the radioactive waste that bedevils the nuclear
"It's the only commercially viable energy
resource today that can claim zero emissions. And
there are also no toxic byproducts," said Gamesa
spokesman Michael Peck.
To be sure, wind owes some
of its rising commercial viability to government
support, including the current federal-production
tax credit of 2 cents per kilowatt-hour, which runs
through the end of 2008.
Advocates such as Rob Gramlich,
policy director of the American Wind Energy Association,
an industry group, argue that all energy industries
get subsidies, either directly or through the tax
code. His group wants Congress to extend the tax
credit for five years, arguing that investors have
been scared away by the credit's on-again, off-again
Also important to wind's success are state
targets such as those in Pennsylvania, which by
2020 will require utilities to obtain at least 8
percent of the electricity they sell from clean,
renewable resources such as wind and solar power.
Gamesa's Peck said consistent government standards
had been crucial to the success of Europe's wind-power
companies, such as Gamesa and Iberdrola, which leads
the world in wind-power production.
Peck said the
Spanish province of Navarra expects to generate
45 percent of its electricity from wind power by
2010, about twice its current production. Overall,
he said, Spain gets 8 percent of its electricity
from the wind.
U.S. production is minuscule by comparison,
less than 1 percent of the country's electricity
use, despite growth that Gramlich said had averaged
22 percent a year since January 2002. By the end
of 2006, the nation's wind-energy capacity was rated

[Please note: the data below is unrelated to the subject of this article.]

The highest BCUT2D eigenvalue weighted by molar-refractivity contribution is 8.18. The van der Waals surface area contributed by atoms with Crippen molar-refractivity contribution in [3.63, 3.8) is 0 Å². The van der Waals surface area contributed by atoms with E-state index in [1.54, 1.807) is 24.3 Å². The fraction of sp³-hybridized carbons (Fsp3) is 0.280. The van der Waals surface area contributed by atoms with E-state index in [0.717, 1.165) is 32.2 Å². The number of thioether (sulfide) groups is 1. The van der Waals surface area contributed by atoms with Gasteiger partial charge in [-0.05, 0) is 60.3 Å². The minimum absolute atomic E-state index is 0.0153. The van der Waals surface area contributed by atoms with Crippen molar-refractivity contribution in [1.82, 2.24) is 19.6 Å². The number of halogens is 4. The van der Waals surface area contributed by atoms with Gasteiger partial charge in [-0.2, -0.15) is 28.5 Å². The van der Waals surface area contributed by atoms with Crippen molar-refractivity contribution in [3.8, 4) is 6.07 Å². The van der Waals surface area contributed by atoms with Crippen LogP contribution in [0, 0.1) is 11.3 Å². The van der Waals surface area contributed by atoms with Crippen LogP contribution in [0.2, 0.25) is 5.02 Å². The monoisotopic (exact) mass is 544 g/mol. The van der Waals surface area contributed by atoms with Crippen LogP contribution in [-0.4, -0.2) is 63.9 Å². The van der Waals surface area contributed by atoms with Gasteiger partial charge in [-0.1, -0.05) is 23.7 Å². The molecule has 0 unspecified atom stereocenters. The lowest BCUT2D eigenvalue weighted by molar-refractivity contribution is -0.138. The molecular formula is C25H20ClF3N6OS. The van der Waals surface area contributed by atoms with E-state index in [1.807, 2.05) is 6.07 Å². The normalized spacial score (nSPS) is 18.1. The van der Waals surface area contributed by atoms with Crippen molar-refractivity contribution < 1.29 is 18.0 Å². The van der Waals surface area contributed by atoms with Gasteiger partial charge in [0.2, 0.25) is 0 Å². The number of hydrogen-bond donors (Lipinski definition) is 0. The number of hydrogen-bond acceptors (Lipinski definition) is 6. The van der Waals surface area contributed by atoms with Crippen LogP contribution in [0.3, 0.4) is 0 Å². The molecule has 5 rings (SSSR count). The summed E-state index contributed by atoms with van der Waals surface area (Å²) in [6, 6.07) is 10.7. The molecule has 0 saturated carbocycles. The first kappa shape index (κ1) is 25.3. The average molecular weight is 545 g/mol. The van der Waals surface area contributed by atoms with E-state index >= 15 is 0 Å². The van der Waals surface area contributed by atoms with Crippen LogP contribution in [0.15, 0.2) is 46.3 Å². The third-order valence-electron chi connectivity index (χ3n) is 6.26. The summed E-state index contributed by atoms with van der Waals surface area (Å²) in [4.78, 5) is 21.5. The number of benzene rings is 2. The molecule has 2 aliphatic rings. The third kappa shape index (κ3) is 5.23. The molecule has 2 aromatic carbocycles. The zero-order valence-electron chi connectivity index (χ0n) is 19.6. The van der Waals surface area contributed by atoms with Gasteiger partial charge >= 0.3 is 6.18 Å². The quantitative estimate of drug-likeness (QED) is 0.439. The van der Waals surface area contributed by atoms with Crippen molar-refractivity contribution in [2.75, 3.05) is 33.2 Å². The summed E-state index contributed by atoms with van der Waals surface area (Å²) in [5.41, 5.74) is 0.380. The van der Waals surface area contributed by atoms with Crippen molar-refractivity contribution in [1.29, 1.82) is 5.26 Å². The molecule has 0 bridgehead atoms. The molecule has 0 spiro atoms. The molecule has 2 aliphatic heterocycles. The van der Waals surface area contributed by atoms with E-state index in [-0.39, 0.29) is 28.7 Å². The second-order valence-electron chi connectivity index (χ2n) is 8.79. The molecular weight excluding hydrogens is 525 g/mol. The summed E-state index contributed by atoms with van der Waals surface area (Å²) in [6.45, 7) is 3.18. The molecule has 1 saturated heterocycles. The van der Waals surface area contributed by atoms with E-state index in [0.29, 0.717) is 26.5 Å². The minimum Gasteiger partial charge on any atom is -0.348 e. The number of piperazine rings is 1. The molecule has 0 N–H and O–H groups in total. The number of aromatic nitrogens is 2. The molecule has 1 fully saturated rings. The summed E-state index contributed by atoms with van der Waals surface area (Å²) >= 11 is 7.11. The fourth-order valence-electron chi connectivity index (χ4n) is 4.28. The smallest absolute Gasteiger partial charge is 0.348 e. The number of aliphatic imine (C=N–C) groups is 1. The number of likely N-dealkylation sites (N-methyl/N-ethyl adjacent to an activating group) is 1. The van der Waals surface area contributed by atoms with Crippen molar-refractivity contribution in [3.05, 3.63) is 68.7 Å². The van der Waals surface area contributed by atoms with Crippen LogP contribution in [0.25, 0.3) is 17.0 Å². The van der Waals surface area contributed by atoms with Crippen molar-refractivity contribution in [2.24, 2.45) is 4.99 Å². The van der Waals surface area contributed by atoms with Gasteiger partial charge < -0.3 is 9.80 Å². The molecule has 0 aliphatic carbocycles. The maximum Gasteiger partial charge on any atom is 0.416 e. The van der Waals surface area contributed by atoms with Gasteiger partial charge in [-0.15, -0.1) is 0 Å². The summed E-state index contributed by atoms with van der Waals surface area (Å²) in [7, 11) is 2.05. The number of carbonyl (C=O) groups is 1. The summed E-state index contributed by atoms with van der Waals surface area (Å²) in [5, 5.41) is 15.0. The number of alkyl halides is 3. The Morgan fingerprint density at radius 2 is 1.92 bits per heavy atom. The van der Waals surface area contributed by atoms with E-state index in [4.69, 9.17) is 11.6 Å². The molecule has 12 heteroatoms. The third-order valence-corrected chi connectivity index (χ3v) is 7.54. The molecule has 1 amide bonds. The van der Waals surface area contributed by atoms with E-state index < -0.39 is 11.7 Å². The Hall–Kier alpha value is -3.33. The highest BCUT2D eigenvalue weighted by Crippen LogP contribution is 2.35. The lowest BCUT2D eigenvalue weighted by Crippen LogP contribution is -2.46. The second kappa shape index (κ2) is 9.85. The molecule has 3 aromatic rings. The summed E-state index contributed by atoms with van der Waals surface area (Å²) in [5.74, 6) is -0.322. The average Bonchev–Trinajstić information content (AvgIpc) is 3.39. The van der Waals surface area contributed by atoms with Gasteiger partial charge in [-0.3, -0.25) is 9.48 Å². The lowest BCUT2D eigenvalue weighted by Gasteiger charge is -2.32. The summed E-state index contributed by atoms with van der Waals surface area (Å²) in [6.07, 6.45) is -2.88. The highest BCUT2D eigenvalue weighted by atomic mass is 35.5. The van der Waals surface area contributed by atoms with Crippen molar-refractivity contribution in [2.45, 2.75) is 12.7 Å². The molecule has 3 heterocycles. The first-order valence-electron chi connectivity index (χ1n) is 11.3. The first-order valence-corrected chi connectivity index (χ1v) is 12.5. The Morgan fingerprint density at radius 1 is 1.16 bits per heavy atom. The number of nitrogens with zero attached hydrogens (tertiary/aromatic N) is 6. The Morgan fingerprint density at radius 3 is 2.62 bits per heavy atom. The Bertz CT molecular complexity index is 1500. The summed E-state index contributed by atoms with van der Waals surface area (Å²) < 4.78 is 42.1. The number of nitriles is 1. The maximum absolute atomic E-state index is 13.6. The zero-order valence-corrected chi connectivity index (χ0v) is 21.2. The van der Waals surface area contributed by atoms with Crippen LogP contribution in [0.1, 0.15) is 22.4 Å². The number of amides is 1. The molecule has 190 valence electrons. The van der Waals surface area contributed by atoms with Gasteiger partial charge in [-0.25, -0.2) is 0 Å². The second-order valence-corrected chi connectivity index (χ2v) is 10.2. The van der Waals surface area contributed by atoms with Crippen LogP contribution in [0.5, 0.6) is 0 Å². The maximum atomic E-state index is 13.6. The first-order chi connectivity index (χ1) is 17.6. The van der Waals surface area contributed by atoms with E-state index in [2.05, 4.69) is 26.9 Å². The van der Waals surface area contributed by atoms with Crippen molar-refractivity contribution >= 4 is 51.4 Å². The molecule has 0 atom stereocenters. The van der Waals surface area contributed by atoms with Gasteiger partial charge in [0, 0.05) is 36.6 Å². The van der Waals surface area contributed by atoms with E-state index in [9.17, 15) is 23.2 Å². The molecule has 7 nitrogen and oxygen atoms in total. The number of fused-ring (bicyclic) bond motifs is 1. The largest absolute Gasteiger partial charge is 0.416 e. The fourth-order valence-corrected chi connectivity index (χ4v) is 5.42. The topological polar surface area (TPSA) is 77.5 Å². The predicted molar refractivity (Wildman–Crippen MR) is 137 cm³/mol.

about 11,600 megawatts, or about enough to power
3 million homes, Gramlich's group says.
the Pennsylvania environment official and onetime
environmental adviser to President Clinton and presidential
candidate Al Gore, said she watched in frustration
in the 1990s as European companies took the lead
in renewables, after a long dip in world oil prices
sapped U.S. interest sparked by the 1970s' price
"The great tragedy in this story is that
most of the basic technologies were invented in
the United States," McGinty said. "And then the
United States lost interest in that technology,
and we lost multiple billions of dollars in investment
to Europe and Asia."
Now McGinty has hopes of getting
some of that back, in part by encouraging Gamesa
to expand and by trying to lure companies that are
part of its supply chain.
McGinty said her pitch
had not changed from the one she gave Gamesa: Pennsylvania
has a reliable workforce, great location, solid
infrastructure and electrical grid, and good highways
and railroads for delivering turbine components
-- all crucial considerations for making, delivering
and using Gamesa's massive wind-power units, which
are topped by three six-ton blades and, from ground
to blade-tip, stand about 40 stories tall.
wind-energy industry is mature and looking for new
markets, McGinty said. "Our goal is to bring the
companies themselves to Pennsylvania -- to hire
Pennsylvanians and bring investment and jobs to
our economy," she said.
For its part, Gamesa has
made other U.S. forays, including the opening of
wind farm development offices in Minnesota and Texas,
and hopes to develop wind farms in 15 to 20 U.S.
states. But company officials say that Pennsylvania,
thanks largely to support from the state's government
and its electrical utilities, remains fertile ground
for this still-fledgling U.S. industry.
looking for opportunities, but we're focusing a
lot of our efforts on Pennsylvania," Steiner said.